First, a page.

To get some bass reference tracks, I turned to LoFi Girl’s “Study lofi” playlist, and found “Snowflakes” by Pandrezz. There were three main elements of the song that really stood out: the kick, the bass, and the muted snare. The kick has a low physical punch to it, while the snare hits up high, but evokes a similar physical reaction somewhere near the crossover of the highest open BA driver and EST. Radon 6’s Kinetic Bass gives the bass an incredibly deep, textured rumble that feels like it’s vibrating your entire skull. Sure there are melodic elements as well, and they’re nicely layered, adding width and depth to the sound, and Radon offers clear detail and a three dimensional feeling. Really though, we’re not on this playlist for the melodies. We’re here to get our ears pummeled by bass, and Radon 6 delivers quite the pummeling.
Often IEMs with excellent bass and some low end emphasis come up short when it comes to older recordings or classic rock, but this isn’t the case with Radon 6. From the vocal presentation, to the delicate piano, Radon 6 provides a lifelike delivery with an open, spacious feeling on David Bowie’s “Life on Mars.” There’s a great sense of the dynamics of the song as well, both in the presentation of the vocals and in the delivery of the band as a whole, building to the final chorus. The largely acoustic nature of the recording lets Radon 6 demonstrate its effectiveness for simpler instrumentations and natural sounds.
Likewise, with a classical piece like the “Finale” of Stravinksy’s Firebird Suite, Radon 6 delivers rich details and character in each instrument, with textured bowing in the strings, and the fast stabs of the brass. The bass gets to flex its muscles in the powerful slam of the timpani in the climax of the piece, with Radon 6 giving an incredible display of dynamic range, along with incredible coherence and cohesion as each piece of the band has a clear sense of separation while feeling like a united whole.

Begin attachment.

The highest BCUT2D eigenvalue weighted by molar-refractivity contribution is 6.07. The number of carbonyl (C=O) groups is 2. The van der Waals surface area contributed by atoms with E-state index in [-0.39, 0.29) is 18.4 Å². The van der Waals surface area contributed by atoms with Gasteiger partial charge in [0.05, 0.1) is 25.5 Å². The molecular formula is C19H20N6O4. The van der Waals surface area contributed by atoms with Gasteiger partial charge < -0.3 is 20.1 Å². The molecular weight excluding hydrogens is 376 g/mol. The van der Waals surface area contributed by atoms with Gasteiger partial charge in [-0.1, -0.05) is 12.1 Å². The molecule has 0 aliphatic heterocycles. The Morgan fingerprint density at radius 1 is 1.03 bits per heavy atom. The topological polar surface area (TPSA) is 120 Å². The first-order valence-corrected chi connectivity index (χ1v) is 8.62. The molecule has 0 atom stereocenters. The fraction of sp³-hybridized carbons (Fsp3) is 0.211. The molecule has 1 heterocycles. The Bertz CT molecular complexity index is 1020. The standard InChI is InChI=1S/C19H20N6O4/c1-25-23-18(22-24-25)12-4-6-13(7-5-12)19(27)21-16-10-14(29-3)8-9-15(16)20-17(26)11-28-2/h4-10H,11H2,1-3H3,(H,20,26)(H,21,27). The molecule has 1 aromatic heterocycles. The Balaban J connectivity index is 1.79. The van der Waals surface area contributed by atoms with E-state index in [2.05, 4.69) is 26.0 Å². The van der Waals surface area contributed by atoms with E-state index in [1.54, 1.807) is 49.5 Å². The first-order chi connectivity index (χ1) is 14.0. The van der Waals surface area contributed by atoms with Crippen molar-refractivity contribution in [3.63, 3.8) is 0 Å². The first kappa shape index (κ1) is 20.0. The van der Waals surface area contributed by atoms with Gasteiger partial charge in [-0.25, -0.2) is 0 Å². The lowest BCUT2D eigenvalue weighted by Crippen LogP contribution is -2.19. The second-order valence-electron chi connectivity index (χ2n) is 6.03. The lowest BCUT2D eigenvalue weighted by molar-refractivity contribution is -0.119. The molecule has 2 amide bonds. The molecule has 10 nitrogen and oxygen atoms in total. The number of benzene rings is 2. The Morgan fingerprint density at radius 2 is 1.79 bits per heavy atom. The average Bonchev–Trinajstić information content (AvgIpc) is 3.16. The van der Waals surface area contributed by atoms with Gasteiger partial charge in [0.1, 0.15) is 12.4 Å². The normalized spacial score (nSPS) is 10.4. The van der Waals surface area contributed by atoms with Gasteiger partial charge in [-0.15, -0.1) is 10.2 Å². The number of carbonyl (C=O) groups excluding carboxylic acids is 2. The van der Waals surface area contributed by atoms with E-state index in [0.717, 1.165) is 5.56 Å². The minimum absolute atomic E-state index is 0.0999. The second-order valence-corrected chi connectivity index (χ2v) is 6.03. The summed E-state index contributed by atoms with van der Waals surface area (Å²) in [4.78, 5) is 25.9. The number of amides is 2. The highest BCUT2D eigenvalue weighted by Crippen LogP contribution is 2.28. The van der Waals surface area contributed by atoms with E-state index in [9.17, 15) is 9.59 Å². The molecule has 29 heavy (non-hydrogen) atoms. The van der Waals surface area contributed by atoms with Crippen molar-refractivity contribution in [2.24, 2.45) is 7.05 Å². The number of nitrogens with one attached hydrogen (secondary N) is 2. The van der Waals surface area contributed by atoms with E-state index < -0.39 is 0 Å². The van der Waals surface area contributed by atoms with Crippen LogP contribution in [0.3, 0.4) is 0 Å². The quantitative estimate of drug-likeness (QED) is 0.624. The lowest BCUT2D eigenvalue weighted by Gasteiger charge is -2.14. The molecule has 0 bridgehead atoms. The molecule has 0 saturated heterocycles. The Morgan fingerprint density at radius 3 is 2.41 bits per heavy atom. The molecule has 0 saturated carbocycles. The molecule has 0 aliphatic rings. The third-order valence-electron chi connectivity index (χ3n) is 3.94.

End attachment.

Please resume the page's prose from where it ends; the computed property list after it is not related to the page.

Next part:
Comparison: Campfire Audio Trifecta, Empire Ears x Astell&Kern Odyssey
Seeing how the technology underlying Radon 6’s bass performance is a key aspect of its sound, I wanted to compare with other IEMs that have offered some degree of innovative design or low end delivery. To accomplish this we brought in the Campfire Audio Trifecta, famed for its triple dynamic driver configuration, and the Empire Ears x Astell&Kern Odyssey, which uses a bone conduction driver for bass, and offers a tuning that’s not too different from Radon 6 overall.